News / Africa

    Kenya Asks Arab World for Support in Somalia

    A Kenyan soldier guards an airstrip in an area near the Somali-Kenyan border where al-Shabab militants are active (file photo).
    A Kenyan soldier guards an airstrip in an area near the Somali-Kenyan border where al-Shabab militants are active (file photo).
    Gabe Joselow

    Kenya is calling for more support from the Arab world to help secure Somalia as Kenyan troops continue their pursuit of al-Shabab militants in the country.  And the Kenyan military says it has shifted its tactics in the fight to help make way for humanitarian assistance.

    Kenyan Foreign Ministry Assistant Director Lindsay Kiptiness told reporters in Nairobi Saturday that Kenya is turning to its Muslim partners for help in Somalia.

    “As we speak now, the minister is somewhere in the Middle East to seek support from the Islamic world, which we consider to be very important," Kiptiness said. "We are working on strategies to ensure that we have the support of the Arab League as well as other Muslim nations that have given support to the TFG before, like Turkey and Iran.”

    The Kenyan military says it is working with forces from Somalia's Transitional Federal Government, or TFG, to eliminate the al-Qaida-linked militant group al-Shabab in areas near the Kenyan border.

    Kenya launched the military operation on its own in mid-October in what it deemed an act of self-defense, following several cross-border attacks blamed on Somali militants.

    Seeking outside help

    But, it has in recent weeks been seeking more support from the international community.

    Kiptiness also said Kenya would be going to the United Nations to seek an expansion of the mandate of the African Union peacekeeping mission, known as AMISOM.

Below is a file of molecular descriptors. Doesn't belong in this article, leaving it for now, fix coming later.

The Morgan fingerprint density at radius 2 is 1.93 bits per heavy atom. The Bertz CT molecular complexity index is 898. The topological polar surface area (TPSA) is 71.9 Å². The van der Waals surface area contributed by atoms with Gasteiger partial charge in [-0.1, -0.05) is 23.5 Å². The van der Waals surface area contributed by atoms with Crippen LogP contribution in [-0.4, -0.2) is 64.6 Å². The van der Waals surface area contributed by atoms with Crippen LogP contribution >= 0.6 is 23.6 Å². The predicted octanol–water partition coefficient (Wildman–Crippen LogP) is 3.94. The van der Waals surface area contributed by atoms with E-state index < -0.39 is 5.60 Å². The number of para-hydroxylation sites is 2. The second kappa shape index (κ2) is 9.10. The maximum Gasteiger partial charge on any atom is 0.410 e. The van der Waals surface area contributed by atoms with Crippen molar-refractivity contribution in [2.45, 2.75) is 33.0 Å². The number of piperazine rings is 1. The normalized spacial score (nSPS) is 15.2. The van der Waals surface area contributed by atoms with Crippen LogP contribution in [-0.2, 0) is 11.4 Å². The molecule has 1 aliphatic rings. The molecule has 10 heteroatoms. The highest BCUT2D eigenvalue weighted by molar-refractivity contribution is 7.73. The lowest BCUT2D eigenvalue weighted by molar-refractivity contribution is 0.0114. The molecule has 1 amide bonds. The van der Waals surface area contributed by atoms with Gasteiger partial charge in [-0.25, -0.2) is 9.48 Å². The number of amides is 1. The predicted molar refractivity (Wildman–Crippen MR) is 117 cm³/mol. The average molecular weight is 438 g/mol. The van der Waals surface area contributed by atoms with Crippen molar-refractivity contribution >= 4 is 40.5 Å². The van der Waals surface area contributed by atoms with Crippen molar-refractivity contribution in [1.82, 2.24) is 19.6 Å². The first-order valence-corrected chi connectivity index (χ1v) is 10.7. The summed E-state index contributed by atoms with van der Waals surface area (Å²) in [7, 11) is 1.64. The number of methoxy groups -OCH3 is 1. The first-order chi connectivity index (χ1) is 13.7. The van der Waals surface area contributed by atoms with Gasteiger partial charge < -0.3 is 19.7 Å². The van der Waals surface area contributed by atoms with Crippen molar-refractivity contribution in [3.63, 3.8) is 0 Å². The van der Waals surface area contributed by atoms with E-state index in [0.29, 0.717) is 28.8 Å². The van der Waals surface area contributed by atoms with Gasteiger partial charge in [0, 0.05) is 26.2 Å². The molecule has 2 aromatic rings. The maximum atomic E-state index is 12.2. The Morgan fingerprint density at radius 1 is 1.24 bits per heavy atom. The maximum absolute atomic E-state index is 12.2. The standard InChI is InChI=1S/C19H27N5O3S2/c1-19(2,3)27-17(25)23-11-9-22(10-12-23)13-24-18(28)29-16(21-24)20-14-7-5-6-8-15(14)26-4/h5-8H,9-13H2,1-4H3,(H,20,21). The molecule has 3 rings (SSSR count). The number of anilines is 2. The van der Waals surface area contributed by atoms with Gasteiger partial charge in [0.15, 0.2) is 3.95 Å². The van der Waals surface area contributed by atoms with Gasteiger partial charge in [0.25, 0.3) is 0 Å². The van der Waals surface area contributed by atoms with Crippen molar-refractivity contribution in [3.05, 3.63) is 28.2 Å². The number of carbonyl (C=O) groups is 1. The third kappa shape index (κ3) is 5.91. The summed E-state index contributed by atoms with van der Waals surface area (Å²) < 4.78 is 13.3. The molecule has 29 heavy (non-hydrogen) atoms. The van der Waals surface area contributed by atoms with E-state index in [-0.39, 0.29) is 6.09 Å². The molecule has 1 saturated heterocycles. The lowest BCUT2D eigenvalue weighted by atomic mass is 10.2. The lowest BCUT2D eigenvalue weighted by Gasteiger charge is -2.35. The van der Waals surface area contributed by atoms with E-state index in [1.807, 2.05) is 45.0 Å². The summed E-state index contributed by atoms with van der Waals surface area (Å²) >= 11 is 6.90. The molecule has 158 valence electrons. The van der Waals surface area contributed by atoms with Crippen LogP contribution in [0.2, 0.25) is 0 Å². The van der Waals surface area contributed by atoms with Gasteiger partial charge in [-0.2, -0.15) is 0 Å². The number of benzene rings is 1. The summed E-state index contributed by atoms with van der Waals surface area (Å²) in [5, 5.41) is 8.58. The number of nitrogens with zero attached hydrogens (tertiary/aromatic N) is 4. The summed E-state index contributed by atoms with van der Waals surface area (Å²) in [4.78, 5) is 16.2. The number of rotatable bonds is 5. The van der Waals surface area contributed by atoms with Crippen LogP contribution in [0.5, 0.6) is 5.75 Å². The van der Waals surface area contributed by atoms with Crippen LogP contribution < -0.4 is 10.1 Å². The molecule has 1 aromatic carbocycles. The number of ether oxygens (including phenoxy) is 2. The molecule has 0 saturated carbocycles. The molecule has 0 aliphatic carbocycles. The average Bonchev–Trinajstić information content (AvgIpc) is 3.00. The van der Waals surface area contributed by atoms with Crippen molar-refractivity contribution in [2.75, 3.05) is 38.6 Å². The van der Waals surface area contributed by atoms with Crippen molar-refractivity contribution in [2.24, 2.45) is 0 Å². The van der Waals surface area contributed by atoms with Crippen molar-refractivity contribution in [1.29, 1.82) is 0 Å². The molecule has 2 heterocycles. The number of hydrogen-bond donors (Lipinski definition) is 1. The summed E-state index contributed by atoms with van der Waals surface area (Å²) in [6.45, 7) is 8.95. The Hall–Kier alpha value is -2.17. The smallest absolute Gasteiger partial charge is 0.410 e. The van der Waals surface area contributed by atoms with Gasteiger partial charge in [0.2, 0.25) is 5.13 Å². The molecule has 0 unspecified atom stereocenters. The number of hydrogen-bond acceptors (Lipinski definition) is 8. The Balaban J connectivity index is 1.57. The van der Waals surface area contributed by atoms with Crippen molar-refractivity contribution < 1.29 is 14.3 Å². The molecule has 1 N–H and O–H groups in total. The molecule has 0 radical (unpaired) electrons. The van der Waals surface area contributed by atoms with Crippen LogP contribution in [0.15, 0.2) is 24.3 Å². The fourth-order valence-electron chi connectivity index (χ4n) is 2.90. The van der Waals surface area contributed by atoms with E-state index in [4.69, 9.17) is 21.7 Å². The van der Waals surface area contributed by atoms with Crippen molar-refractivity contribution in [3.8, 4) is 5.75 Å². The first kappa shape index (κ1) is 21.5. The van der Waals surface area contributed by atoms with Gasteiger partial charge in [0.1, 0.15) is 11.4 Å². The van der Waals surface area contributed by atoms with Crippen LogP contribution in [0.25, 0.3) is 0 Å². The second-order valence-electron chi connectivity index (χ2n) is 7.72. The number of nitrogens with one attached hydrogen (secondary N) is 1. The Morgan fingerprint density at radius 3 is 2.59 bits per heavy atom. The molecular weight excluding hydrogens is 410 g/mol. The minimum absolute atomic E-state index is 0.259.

“We are also seeking support from the United Nations Security Council on the possibility of enhancing the operations of AMISOM to cover the entire Somalia, not only Mogadishu.”

    Kenyan officials have previously said they would ask AMISOM and TFG forces to help maintain the peace in southern Somalia when Kenyan troops eventually withdrawal.

    Shift in tactics

    The Kenyan military says it has shifted tactics in the fight against al-Shabab.  After weeks of aerial bombardments, the military says al-Shabab has now splintered into smaller factions, and so Kenyan forces have also started working on a smaller scale.

    Colonel Cyrus Oguna, an information officer in the Kenyan Armed Forces, says the mission also now includes a humanitarian element.

    “They're basically dealing with two major issues here: one is pacification, moving from door-to-door trying to clear al-Shabab remnants that might have sneaked behind or even mingled with the local people and that is really tedious and time-consuming. Plus, of course, trying to help the provision of security for NGOs to provide humanitarian assistance.  There are various NGOs that are on the Kenyan side that could not be allowed to go in when al-Shabab was in control.”

    Colonel Oguna said the new strategy explains the recent lull in military operations.